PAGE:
Phonotactic constraints on infant word learning.

TitlePhonotactic constraints on infant word learning.
Publication TypeJournal Article
Year of Publication2011
AuthorsEstes KGraf, Edwards J, Saffran JR
JournalInfancy
Volume16
Issue2
Pagination180-197
Date Published2011
ISSN1525-0008
Abstract

How do infants use their knowledge of native language sound patterns when learning words? There is ample evidence of infants' precocious acquisition of native language sound structure during the first years of life, but much less evidence concerning how they apply this knowledge to the task of associating sounds with meanings in word learning. To address this question, 18-month-olds were presented with two phonotactically legal object labels (containing sound sequences that occur frequently in English) or two phonotactically illegal object labels (containing sound sequences that never occur in English), paired with novel objects. Infants were then tested using a looking-while-listening measure. The results revealed that infants looked at the correct objects after hearing the legal labels, but not the illegal labels. Furthermore, vocabulary size was related to performance. Infants with larger receptive vocabularies displayed greater differences between learning of legal and illegal labels than infants with smaller vocabularies. These findings provide evidence that infants' knowledge of native language sound patterns influences their word learning.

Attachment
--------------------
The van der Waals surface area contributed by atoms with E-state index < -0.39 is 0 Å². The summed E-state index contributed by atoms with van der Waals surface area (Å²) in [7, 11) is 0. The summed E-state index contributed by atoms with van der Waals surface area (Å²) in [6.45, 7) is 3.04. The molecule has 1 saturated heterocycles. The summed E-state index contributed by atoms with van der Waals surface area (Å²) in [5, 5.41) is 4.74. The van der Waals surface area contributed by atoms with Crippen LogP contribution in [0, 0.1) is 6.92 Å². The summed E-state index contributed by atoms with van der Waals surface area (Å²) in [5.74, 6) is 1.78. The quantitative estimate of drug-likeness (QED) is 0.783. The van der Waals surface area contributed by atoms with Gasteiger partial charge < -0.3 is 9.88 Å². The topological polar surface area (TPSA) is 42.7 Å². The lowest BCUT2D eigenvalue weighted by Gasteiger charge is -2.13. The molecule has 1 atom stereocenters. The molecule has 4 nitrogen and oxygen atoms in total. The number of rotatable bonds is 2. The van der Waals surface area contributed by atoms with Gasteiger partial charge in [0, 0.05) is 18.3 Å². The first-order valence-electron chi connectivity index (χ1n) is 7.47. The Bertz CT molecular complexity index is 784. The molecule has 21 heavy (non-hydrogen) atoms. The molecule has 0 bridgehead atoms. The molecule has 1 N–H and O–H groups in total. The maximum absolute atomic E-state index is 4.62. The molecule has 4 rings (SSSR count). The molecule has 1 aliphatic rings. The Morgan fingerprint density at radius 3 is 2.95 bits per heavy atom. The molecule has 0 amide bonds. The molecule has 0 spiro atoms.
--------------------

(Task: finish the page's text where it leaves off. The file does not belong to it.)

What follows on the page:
DOI10.1111/j.1532-7078.2010.00046.x
Alternate JournalInfancy
PubMed ID21297877
PubMed Central IDPMC3032547
Grant ListR01 DC002932 / DC / NIDCD NIH HHS / United States
P30 HD003352 / HD / NICHD NIH HHS / United States
P30 HD003352-40 / HD / NICHD NIH HHS / United States
R01 HD037466 / HD / NICHD NIH HHS / United States
F31 DC007277-01 / DC / NIDCD NIH HHS / United States
F31 DC007277 / DC / NIDCD NIH HHS / United States
R01 HD037466-01A1 / HD / NICHD NIH HHS / United States